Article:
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Re-usable wipes- anyone used/considering using them?

(80 Posts)
12ylnon Wed 30-Jan-13 11:58:08

Just had a read about them (cheeky wipes in particular) and the system doesn't really seem to have any downsides, plus it has rave reviews.
The only thing i'm concerned about is the initial output of £50 and then not liking them.
Any experience?

PoppyAmex Sat 02-Feb-13 12:33:40

Wiggy I just put wipes and nappies in the machine, run an extended cold rinse cycle with a smidgen of vinegar and then run a proper washing cycle.

I've never find there are large amounts of poo in the wipes though (and I have a weaning-poo ridden baby).

nannyl Sat 02-Feb-13 10:03:36

I do

I dont use flushable liners with my nappies (se fleece) and most poo rolls of but some doesnt, but it all gets clean in the machine

also i use a piece of loo roll for the first bit of wiping which flushes down the loo

Wiggy29 Sat 02-Feb-13 08:20:42

Daft question here re: reuseable wipes and poopy bums- do you just put them in wash with the poop still on? I know with my re-useable nappies I have a liner that I get rid of so, not sure how washing works for wipes if they would be covered in poop? hmm

Fishandjam Fri 01-Feb-13 20:14:55

Well, my cut-up cheapy Dunelm fleece throws are turning out to be excellent. The fabric is such poor quality grin that one side has bobbled slightly in manufacture; kiss of death for interior furnishings, but great for shitty arses as it means you have a choice of sides to use - the bobbly side for really stubborn Weetabix poo!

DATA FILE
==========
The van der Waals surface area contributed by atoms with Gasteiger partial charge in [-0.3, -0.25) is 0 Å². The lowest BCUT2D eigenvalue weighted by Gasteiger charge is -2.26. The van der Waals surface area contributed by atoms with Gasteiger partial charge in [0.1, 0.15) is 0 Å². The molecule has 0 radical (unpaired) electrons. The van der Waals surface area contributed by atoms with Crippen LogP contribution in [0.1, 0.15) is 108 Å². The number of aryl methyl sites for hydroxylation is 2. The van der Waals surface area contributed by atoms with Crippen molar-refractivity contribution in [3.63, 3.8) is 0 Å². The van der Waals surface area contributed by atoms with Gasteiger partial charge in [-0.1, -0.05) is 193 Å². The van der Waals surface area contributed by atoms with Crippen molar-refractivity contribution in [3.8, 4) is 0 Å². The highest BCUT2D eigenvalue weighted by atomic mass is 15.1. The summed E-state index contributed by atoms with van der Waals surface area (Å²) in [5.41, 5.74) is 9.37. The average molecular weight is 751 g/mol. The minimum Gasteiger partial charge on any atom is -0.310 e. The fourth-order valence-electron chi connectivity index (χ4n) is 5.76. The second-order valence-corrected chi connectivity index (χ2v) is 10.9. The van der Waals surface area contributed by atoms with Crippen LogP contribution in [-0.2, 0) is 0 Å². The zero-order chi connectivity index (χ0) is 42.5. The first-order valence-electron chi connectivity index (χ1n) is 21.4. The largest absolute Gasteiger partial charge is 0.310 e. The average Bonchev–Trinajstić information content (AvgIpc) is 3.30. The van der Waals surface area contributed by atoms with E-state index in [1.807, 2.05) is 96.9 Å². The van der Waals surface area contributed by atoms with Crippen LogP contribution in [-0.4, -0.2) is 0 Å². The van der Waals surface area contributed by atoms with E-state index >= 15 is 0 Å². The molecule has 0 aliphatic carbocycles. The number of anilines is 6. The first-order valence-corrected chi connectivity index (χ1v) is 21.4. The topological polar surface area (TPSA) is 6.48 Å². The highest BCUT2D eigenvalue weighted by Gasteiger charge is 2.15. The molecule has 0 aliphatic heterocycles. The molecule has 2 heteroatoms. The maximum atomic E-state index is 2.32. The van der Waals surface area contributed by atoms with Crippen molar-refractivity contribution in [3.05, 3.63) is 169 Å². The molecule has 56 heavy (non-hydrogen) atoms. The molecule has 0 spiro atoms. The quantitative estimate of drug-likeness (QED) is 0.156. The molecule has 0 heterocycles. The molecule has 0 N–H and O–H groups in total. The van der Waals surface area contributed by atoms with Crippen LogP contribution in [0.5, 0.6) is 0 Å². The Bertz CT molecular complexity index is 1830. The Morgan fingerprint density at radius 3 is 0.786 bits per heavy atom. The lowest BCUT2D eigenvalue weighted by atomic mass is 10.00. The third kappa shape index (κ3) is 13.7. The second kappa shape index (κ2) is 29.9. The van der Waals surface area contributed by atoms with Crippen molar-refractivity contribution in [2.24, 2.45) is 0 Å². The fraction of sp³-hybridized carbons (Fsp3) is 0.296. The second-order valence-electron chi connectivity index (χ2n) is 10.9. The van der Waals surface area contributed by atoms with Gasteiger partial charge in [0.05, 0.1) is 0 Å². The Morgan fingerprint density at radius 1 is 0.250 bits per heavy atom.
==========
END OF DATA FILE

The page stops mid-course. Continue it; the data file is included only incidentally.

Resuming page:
notso Fri 01-Feb-13 09:56:24

I use a mixture, we are lucky enough to get disposable ones really cheaply (£3 for a box of 10 Huggies) and I have given up on cloth nappies, it was just too depressing with DS2's toddler diarrhoea with two in cloth I was drowning in endless pooey laundry. However I still like the cloth wipes, I use microfibre cloths, I find terry too thick. I bought two packs of 10 for £4 in the sale in TKMaxx, they are sold as baby wash cloths. I also use some lovely teddy-fleece washcloths from a discount shop to dry their bottoms with.

gardenpixie32 Fri 01-Feb-13 09:36:15

I use Cheeky Wipes. I would prefer for them to be slightly bigger.

Quilty Fri 01-Feb-13 09:26:43

I'm planning to make my own by cutting up some old towels and going round the edge with the sewing machine so they don't fray to bits.

The cheeky wipes are 15x15cm, seems that could be a bit small or do you find them ok? Just wondering how big to cut the squares!

BornToFolk Thu 31-Jan-13 15:19:22

I have some old ikea face cloths,would they be too harsh for baby skin?

Nah, they'd be fine! Old face cloths are probably better in fact as they would get softer with use. And once they are dampened, they'd be fine, especially when a bit of scrubbing is needed. As someone said upthread, disposable wipes just tend to move the poo around, reusable wipes are much better at getting it off.

Msbluesky32 Thu 31-Jan-13 15:18:26

You've all inspired me to give it a go, but I might try flannel material instead of the pre made packs. I'm just looking at the state of my hands from all the cold weather we have had, I don't think they would stand up to the chemicals on throw away baby wipes. I've never liked the wipes you get for your face even - I can imagine how the disposables just mush stuff about... Urgh

unluckyfriedkitten Thu 31-Jan-13 15:01:53

We've used cloth wipes for both our boys. Never paid for any of them. We started out with a load of offcuts of material from a wahm who made nappies and then added to them over the years from worn out/stained clothes. Fleece & jersey cotton (t shirts mainly) work the best as they don't need sewing. We just cut em up and use for wiping bums, faces, cleaning round the house etc. No special potion, just wet under the tap or with a water bottle/spray bottle when out and about. They get washed with nappies, sheets or towels, basically anything that gets a hot wash to kill germs. To dry we pile em up and put on radiators or in the airing cupboard.